Oliver W. Layton

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Humans accurately judge their direction of heading when translating in a rigid environment, unless independently moving objects (IMOs) cross the observer's focus of expansion (FoE). Studies show that an IMO on a laterally moving path that maintains a fixed distance with respect to the observer (non-approaching; C. S. Royden & E. C. Hildreth, 1996) biases(More)
Many forms of locomotion rely on the ability to accurately perceive one's direction of locomotion (i.e., heading) based on optic flow. Although accurate in rigid environments, heading judgments may be biased when independently moving objects are present. The aim of this study was to systematically investigate the conditions in which moving objects influence(More)
Self-motion, steering, and obstacle avoidance during navigation in the real world require humans to travel along curved paths. Many perceptual models have been proposed that focus on heading, which specifies the direction of travel along straight paths, but not on path curvature, which humans accurately perceive and is critical to everyday locomotion. In(More)
The focus of expansion (FoE) specifies the heading direction of an observer during self-motion, and experiments show that humans can accurately perceive their heading from optic flow. However, when the environment contains an independently moving object, heading judgments may be biased. When objects approach the observer in depth, the heading bias may be(More)
Is it possible for humans to navigate in the natural environment wherein the path taken between various destinations is ‘optimal’ in some way? In the domain of optimization this challenge is traditionally framed as the “Traveling Salesman Problem” (TSP). What strategies and ecological considerations are plausible for human navigation? When given a(More)
Navigation in a static environment along straight paths without eye movements produces radial optic flow fields. A singularity called the focus of expansion (FoE) specifies the direction of travel (heading) of the observer. Cells in primate dorsal medial superior temporal area (MSTd) respond to radial fields and are therefore thought to be(More)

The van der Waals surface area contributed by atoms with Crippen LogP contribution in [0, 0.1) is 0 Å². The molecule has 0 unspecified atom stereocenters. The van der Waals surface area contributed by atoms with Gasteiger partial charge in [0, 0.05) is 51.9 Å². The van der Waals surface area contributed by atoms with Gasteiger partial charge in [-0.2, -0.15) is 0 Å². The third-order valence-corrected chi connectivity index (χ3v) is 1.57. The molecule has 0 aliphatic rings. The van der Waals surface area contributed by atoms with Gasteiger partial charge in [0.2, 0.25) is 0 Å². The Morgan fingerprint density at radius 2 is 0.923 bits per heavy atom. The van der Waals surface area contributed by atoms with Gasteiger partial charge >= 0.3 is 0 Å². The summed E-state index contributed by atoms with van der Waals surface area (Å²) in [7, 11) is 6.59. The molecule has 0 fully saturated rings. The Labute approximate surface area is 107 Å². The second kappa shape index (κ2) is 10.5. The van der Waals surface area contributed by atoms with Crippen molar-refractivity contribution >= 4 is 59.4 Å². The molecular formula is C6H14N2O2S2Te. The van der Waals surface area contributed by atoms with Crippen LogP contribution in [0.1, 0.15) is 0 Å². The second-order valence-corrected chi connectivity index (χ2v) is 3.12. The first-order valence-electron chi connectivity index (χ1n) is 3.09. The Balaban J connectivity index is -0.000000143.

Determining whether a region belongs to the interior or exterior of a shape (figure-ground segregation) is a core competency of the primate brain, yet the underlying mechanisms are not well understood. Many models assume that figure-ground segregation occurs by assembling progressively more complex representations through feedforward connections, with(More)
The spatio-temporal displacement of luminance patterns in a 2D image is called optic flow. Present biologically-inspired approaches to navigation that use optic flow largely focus on the problem of extracting the instantaneous direction of travel (heading) of a mobile agent. Computational models have demonstrated success in estimating heading in highly(More)
[PDF] [Full Text] [Abstract] , December 2, 2010; 10 (14): . J Vis Eugenie Roudaia, Patrick J. Bennett, Allison B. Sekuler and Karin S. Pilz Spatiotemporal properties of apparent motion perception and aging [PDF] [Full Text] [Abstract] , March , 2011; 105 (3): 1199-1211. J Neurophysiol Pinar Boyraz and Stefan Treue area MT Misperceptions of speed are(More)
Camouflaged animals that have very similar textures to their surroundings are difficult to detect when stationary. However, when an animal moves, humans readily see a figure at a different depth than the background. How do humans perceive a figure breaking camouflage, even though the texture of the figure and its background may be statistically identical in(More)